The QL spread differs depending on the approach used. With the lateral approach the local anesthetic agent is placed lateral to the QL and posterior to the thoracolumbar fascia; while with the anterior approach the local anesthetic is placed in the plane between the QL and psoas major muscle with spread into the paravertebral space; and the posterior approach places the local anesthetic posterior to the QL and anterior to the latissimus dorsi. The intramuscular approach places the local anesthetic within the QL muscle and blocks the nerve as it traverses the muscle. Each of these approaches have subtle differences in block distribution.

Are there advantages to the different approaches? Based on studies in adults, and limited series in children, it seems that the closer the local anesthetic is placed to the origin of the nerve (i.e. in the paravertebral space) the spread is wider and covers more dermatomes.  The duration also seems to be longer because the paravertebral space may act as a depot.  A direct comparison between an ESP (at L1) and QL block (QL4-intramuscular approach) for lower abdominal surgery there was no difference in analgesia. This is not surprising since the same nerve is blocked albeit at different sites. Advantages over an epidural block include the ability to achieve unilateral blocks, to use when epidurals are contraindicated, reduce the potential for urinary retention and patients could be discharged earlier with continuous peripheral nerve catheters in situ.

Serratus anterior nerve block (SAB) is another fascial block that is also gaining popularity in recent years. The serratus anterior muscle originates on the 1st to 8th ribs and inserts along the medial border of the scapula. At the level of the 5th rib the teres major, latissimus dorsi, and serratus muscles can be seen on ultrasound. This block induces analgesia in the anterolateral and posterior chest wall by targeting the lateral cutaneous nerves that lie in the interfascial plane between the serratus anterior and latissimus dorsi muscles. A block may also be successful when placed anterior to the serratus anterior muscle. With the needle entry in the mid-axilla, the tissue plane can be easily identified using ultrasound guidance. The SAB has been used for thoracotomy, sternotomy and other chest wall procedures (breast surgery). A SAB is equally efficacious to an intercostal nerve block for post-thoracotomy pain but is longer lasting (and both do not cover visceral pain).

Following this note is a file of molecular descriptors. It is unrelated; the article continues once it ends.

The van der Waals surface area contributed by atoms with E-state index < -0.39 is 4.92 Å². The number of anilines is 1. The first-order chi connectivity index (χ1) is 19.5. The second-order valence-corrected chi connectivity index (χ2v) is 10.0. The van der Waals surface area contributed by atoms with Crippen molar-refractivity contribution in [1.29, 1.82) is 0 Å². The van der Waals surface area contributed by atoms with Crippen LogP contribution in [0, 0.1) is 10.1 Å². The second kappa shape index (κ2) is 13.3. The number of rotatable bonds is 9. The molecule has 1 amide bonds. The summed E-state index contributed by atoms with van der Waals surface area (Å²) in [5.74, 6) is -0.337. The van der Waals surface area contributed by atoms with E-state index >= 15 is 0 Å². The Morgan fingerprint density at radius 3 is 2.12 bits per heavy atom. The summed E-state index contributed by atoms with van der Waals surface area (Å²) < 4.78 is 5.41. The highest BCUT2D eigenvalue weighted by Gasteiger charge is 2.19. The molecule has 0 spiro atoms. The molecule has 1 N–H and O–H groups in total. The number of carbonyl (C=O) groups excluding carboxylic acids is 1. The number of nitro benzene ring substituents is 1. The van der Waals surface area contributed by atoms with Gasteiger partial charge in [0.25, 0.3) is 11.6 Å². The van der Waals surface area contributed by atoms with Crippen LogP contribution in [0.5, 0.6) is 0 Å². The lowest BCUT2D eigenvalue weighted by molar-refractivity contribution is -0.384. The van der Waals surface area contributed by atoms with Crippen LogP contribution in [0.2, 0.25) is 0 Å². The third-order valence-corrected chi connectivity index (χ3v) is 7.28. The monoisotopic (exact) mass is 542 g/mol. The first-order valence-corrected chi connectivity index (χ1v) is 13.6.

To make valid comparisons and to avoid confusion, the nomenclature for the different approaches to a particular nerve block need to be standardized. Each block has value, but the safety of each approach has yet to established. Block choice is determined by the surgical site but should also balance the risk and benefits associated with the block. To date the published numbers are small. One pneumothorax has been described in an adult, none in infants and children, after an ESP block. Two children with a coagulopathy have developed a hematoma after a QL block. 

In conclusion, ultrasound guided fascial plane blocks represent a rapidly expanding new era in regional anesthesia. Individual nerves do not need to be identified. Instead, ultrasound is employed to identify a target muscular plane into which local anesthetic is injected in such a way that it spreads along the desired fascial plane to anesthetize traversing nerves. Most are straightforward, easy to learn, and quick to perform. Their introduction into clinical practice for both acute and chronic pain has come with a lot of hype as illustrated by the multitude of case reports or small case series that have been published over the past few years. Further investigation is still needed in all age groups to establish the preferred approach, the appropriate age-related dose for each block, and to establish their role in clinical practice and multimodal analgesia.


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Table 1: Characteristics of fascial plane blocks compared with neuraxial blocks

Table 1

Table 2: Some indications for fascial plane blocks

Table 2